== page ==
Washington University researchers devise approach to improve immunity
The method boosts the body’s natural immunity by improving the interferon signaling system while attacking a specific protein that viruses need to replicate and take over the body.
"We've discovered a new component of the interferon system," Michael Holtzman, the study's senior author, said. "It does something that other components don't do, and it works on both sides of the fence. It dials up the body's internal genes that fight viruses, and it attacks viral proteins directly."
The researchers used mice that had a wide range of viral infections. They found that there are weapons inside the body’s antiviral immune arsenal that can be used to fight illnesses. The arsenal can be used as a guideline for drug designs.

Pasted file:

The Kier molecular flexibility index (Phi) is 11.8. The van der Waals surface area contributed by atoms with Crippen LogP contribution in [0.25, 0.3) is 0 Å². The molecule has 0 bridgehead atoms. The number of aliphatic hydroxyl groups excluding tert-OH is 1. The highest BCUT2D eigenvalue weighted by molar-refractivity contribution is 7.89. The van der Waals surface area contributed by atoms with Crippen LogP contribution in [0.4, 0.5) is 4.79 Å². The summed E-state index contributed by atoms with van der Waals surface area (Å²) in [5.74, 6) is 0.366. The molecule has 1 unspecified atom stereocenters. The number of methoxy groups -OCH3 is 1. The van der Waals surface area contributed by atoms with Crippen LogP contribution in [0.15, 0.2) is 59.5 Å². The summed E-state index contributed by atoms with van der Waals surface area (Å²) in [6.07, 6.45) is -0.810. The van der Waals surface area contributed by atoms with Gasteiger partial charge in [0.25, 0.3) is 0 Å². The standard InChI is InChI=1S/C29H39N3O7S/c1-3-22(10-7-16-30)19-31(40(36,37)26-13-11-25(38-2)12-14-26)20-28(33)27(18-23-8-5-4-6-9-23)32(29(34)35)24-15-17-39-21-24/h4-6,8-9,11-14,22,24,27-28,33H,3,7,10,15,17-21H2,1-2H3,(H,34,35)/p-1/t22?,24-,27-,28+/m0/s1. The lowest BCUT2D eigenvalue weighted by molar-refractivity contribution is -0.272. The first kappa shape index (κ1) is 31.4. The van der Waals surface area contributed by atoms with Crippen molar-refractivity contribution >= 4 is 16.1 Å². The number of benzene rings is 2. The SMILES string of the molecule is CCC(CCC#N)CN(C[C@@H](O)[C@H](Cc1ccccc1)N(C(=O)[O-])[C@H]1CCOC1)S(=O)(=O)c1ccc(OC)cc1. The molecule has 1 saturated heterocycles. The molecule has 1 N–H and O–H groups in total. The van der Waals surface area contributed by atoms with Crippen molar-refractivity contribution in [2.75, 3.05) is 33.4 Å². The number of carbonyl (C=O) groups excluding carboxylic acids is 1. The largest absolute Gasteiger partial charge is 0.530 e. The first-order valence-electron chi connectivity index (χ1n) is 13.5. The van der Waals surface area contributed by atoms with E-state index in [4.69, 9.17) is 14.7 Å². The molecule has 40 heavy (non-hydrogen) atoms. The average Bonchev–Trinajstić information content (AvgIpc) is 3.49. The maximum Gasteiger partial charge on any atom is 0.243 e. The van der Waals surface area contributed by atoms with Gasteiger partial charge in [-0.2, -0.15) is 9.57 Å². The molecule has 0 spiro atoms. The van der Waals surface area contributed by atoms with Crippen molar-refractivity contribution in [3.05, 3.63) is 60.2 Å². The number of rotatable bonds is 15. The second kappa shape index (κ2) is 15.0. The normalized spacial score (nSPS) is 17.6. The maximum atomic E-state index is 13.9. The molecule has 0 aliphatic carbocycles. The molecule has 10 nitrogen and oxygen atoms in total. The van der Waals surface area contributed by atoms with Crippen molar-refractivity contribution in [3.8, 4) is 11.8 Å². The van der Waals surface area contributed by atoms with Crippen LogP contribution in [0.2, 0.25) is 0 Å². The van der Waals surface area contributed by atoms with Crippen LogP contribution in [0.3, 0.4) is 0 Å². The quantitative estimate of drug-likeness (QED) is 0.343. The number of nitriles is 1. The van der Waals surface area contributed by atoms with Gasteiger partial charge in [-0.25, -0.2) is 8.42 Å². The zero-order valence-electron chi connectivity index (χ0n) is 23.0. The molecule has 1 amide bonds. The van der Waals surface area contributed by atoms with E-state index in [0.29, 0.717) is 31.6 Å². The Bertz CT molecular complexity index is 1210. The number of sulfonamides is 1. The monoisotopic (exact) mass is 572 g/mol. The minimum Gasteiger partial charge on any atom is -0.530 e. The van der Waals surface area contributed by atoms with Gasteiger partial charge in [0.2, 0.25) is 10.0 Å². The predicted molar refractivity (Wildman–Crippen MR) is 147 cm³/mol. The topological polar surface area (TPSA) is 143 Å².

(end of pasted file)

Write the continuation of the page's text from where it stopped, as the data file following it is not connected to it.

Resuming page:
"Past work to boost this system just kept the interferon signal on all the time," Holtzman said. "When the system is chronically activated, it is no longer regulated, and that's where the autoimmune problems may come from. Our system is still regulated by the presence or absence of interferon. Interferon amounts increase when there is an infection and decrease when there is no infection. We're not boosting interferon itself, but the secondary signal that interferon activates, which sets off the rest of the antiviral cascade. It's like greasing the wheels. We're not pushing the system any harder. But when we do push, we get a bigger effect."
Further details are available in the Nature Immunology edition published on Oct. 19.